The platformer Stitchy in Tooki Trouble was inspired – in an unspoken sense – by the Donkey Kong series, but it was aimed at a family audience rather than a gaming audience. If one was worried about the game’s resemblance to the Nintendo series based on the first photographs, it was required to confirm or reject this sensation once the controller was in hand: that’s excellent, that’s exactly what I was able to do in the last days. And, spoiler alert, given its status as a small indie game made by a team of ten people, this Dutch title is doing quite well.
IIt got off to a horrible start, though, with a horrible main menu with music that sounds eerily similar to that of Super Mario 3D World’s main menu: I’d even go so far as to say that the compositions are forgettable in general, barely managing to outfit the various levels, but I was occasionally surprised by a sound design that worked extremely well – I’m thinking in particular of the noise when harvesting maize, which was pretty delightful. But let us return to our sheep: we begin a game, and after a brief cutscene, we are presented with a classic and linear global map that adheres to the game’s cartoon universe.
After a few levels, the conclusion is clear: Stitchy in Tooki Trouble appears to be aimed primarily at a youthful audience, with an ease that will prevent even the most experienced players from feeling challenged, with the exception of a few unusual circumstances – we will return.However, this is more of a problem than an expected choice: adversaries are slow, and the invincibility frame (the time during which you cannot recoup damage after being hit) is constantly long, with your character frequently waiting to be covered before halting flashing. Despite this, Polygoat realized that “targeting youthful people” is not the same as “making a game for a low price.” And it proposes a title that is simple to grasp: the character responds nicely, hitboxes are exact, inertia is accurate, and the levels are well-designed.
Born to speedrun
Parents who wish to feel Stitchy in Tooki Trouble should read this book. Furthermore, you will be faced with a variety of tasks, such as collecting totem pieces within the stages and a task that requires you to complete them swiftly in order to fill your star meter. This is generally enough to keep things interesting and keep you from falling asleep with the controller in your hand – losing lives is extremely unusual, especially in the first world. The side “speedrun” is all the more appropriate because the levels are nearly structured like a runner’s, with jumps that must be executed correctly and at the right time in order to maintain momentum and avoid halting to avoid the obstacles that will appear later in our route.
Furthermore, Stitchy in Tooki Trouble includes basic two-button gameplay (A to leap and B to smash opponents) and does not require an unlimited number of tutorials to explain each of the game’s elements: we instantly understand which platforms will collapse under our feet and that we must press B to defeat opponents wearing a metal helmet. Polygoat has done a thorough analysis of the competition’s results, and it’s encouraging to see that they’ve taken notes.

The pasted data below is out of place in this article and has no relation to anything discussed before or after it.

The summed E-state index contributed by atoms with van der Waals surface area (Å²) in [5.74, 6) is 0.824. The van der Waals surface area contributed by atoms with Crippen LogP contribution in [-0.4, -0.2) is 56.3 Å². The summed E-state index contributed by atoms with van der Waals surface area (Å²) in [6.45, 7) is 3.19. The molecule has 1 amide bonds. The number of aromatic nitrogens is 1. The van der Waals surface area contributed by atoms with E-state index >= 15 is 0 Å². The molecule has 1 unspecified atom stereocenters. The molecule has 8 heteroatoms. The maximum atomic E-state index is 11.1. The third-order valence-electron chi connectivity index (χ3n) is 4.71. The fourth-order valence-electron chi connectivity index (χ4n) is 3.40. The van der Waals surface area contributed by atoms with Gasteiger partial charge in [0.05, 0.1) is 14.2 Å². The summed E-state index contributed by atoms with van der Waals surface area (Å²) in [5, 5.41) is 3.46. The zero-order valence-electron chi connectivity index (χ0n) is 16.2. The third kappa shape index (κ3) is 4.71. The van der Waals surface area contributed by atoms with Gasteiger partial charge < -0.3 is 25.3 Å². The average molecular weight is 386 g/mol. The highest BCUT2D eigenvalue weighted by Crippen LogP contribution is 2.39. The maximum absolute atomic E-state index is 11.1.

A few bosses on a smooth path
However, we would have preferred that they focus on fewer specific issues of the Donkey Kong Country series, particularly the most vexing of them all: overly long bosses. Inexplicably, the first two bosses of Stitchy in Tooki Trouble are extremely difficult to defeat, with lengthy confrontations in which you will not be allowed to resurrect or return to the previous phase if you die (what Crash Bandicoot 4 offered, however, not really the typical example of a flowing game). This can cause frustration, especially in children who may have been encouraged by the ease with which the stages were completed. Perhaps this is the ideal time for mom or dad to reclaim control and assist in the defeat of these formidable foes – with quite successful plans, to boot.
Inexplicably, the second planet is far more difficult than the third – and final – with difficult-to-understand obstacles and unpredictable foes. It’s not a major issue, but it’s an annoyance that prevents the difficulty curve from being consistent. This is most likely owing to the last world’s emphasis on introducing new gameplay elements (Donkey Kong-style barrel jumps, pistons smashing players, etc.) rather than deepening existing ones. Stitchy in Tooki Trouble, on the other hand, is a game that never gets old despite the fact that it takes three hours to complete.
An honest game, but nothing more
For ten euros on your console’s eShop, Stitchy in Tooki Trouble will give your kids an open and honest introduction to platform games, created with a clear passion for the genre. We can only be seduced by the colorful and cute universe unrolled by the Polygoat team, to whom we wish good luck in the future, to perhaps offer us a more complete and complete vision, with, hopefully, an additional soul and originality that is a little lacking here.
Avoid playing the same game over and over.
It is ideal for children.
Replayability is possible.
The universe is friendly.
Music that is easily forgotten
Difficulty was dosed incorrectly.
The camera is out of focus.
There are times when too much information is copied and pasted.